A. Expect spelling variations of given names and surnames. Ancestors didn’t always write or spell their names for clerks, and clerks recorded what they heard or thought they heard.
The correct name was whatever each family member used. Thus, the question is not necessarily finding one “correct” spelling but finding the correct ancestors. Look for original records on which ancestors wrote their own names; papers of this kind are often still within the family. Look for spelling variations in indexes and records as you research. Collect copies of a variety of records that are as close as possible to the original, rather than published transcriptions and abstracts. From such records that were contemporary with the ancestors, you may find a consensus on what the family considered the name to be or how they may have pronounced it. Remember; different relatives may have used different spellings. As long as you have other matching information (right given names, times, places, relationships or other details), you can usually determine which records pertained to your family, regardless of the spelling of the surname.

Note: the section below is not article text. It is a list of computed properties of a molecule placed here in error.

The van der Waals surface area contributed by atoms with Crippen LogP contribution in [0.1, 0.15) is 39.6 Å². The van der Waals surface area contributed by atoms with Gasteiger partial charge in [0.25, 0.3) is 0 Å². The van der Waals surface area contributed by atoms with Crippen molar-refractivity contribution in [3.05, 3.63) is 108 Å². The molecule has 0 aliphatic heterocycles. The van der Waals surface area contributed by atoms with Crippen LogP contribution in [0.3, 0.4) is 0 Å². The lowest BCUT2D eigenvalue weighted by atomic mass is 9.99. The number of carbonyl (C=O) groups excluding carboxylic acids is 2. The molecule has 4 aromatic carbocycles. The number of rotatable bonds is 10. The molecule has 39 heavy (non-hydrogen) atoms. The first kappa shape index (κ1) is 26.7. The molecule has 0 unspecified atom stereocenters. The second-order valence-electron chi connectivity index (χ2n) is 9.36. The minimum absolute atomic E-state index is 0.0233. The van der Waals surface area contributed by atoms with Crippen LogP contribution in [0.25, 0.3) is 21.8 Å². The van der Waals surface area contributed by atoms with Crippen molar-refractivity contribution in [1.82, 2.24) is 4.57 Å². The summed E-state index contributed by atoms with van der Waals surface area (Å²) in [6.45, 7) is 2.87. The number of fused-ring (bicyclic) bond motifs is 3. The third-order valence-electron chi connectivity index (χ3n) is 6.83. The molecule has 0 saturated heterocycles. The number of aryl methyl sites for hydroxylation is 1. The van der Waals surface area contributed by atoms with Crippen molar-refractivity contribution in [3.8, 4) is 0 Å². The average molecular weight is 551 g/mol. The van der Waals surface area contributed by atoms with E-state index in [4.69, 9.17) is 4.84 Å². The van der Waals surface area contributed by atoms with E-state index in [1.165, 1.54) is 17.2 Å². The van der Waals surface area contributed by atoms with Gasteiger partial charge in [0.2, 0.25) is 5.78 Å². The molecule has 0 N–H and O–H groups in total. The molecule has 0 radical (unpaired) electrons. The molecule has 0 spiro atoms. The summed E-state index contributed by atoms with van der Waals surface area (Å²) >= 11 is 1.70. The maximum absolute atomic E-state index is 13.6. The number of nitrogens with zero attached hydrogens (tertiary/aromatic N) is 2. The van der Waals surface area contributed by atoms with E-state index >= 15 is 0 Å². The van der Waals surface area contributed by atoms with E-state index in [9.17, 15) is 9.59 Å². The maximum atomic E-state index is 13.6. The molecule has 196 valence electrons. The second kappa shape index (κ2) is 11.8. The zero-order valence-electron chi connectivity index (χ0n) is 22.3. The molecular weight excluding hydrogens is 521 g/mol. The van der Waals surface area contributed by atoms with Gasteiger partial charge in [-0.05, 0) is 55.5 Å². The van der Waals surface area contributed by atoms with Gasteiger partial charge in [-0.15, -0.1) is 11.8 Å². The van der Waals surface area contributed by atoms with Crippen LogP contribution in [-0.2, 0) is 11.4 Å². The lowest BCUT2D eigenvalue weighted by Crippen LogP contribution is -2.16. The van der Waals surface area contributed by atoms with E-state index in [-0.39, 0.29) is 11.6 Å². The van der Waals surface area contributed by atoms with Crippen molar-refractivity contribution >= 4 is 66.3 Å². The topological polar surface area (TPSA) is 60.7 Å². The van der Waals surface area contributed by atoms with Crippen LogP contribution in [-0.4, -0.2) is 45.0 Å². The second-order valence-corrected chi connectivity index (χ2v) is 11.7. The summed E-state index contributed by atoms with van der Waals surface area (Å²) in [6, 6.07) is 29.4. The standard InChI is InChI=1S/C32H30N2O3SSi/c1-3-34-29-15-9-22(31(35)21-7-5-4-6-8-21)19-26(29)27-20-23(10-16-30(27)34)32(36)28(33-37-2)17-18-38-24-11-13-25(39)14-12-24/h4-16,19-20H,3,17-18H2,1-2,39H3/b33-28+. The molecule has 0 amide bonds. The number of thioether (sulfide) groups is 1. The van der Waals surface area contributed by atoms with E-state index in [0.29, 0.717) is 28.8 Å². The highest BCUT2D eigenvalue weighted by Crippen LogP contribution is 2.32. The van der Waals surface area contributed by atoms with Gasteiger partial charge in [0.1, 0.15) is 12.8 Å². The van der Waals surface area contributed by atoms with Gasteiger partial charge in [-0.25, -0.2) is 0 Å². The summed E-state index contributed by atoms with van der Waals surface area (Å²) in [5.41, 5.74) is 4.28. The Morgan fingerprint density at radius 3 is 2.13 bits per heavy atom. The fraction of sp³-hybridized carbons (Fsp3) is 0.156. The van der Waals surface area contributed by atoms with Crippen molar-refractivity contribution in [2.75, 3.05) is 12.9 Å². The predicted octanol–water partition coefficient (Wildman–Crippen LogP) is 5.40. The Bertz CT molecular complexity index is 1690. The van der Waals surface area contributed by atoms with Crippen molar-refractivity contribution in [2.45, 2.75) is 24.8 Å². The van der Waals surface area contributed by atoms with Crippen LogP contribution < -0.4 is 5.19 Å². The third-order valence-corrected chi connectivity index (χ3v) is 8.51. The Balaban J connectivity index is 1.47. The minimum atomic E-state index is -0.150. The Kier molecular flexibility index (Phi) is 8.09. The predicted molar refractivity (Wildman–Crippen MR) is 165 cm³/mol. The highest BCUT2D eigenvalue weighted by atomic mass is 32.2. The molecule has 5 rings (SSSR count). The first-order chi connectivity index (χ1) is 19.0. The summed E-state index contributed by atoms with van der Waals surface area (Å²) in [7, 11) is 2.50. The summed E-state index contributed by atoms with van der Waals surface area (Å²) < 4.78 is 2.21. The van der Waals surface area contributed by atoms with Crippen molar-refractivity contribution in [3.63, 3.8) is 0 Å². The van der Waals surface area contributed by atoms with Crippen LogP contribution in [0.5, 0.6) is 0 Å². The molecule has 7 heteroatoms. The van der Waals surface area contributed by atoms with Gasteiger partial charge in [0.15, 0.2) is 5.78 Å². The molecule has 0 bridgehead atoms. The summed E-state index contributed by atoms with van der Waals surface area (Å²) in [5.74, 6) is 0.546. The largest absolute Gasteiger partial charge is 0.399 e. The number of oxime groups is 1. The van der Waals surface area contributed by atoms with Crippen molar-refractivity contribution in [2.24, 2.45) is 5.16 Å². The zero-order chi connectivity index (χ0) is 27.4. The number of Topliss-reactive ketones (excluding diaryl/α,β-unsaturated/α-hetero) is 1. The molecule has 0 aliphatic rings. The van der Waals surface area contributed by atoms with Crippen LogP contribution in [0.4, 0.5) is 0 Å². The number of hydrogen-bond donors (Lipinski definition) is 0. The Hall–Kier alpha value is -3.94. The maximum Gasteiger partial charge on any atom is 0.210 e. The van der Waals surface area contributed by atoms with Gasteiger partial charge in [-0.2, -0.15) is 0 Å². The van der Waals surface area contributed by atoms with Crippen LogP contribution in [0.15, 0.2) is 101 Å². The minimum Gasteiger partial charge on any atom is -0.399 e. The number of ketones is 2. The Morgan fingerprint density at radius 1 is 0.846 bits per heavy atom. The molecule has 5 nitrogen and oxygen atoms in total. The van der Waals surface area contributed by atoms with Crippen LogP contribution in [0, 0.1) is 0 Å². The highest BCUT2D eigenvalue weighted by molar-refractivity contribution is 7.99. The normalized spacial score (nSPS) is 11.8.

Begin with yourself and prove your lineage backward, one generation at a time. When you feel you have reached the immigrant ancestor of this name, research him and his children thoroughly in US records. Let these records help you determine his birthplace. Even if the name is of French origin, the immigrant ancestor may not have come to the United States from France.
From the August 2002 issue of Family Tree Magazine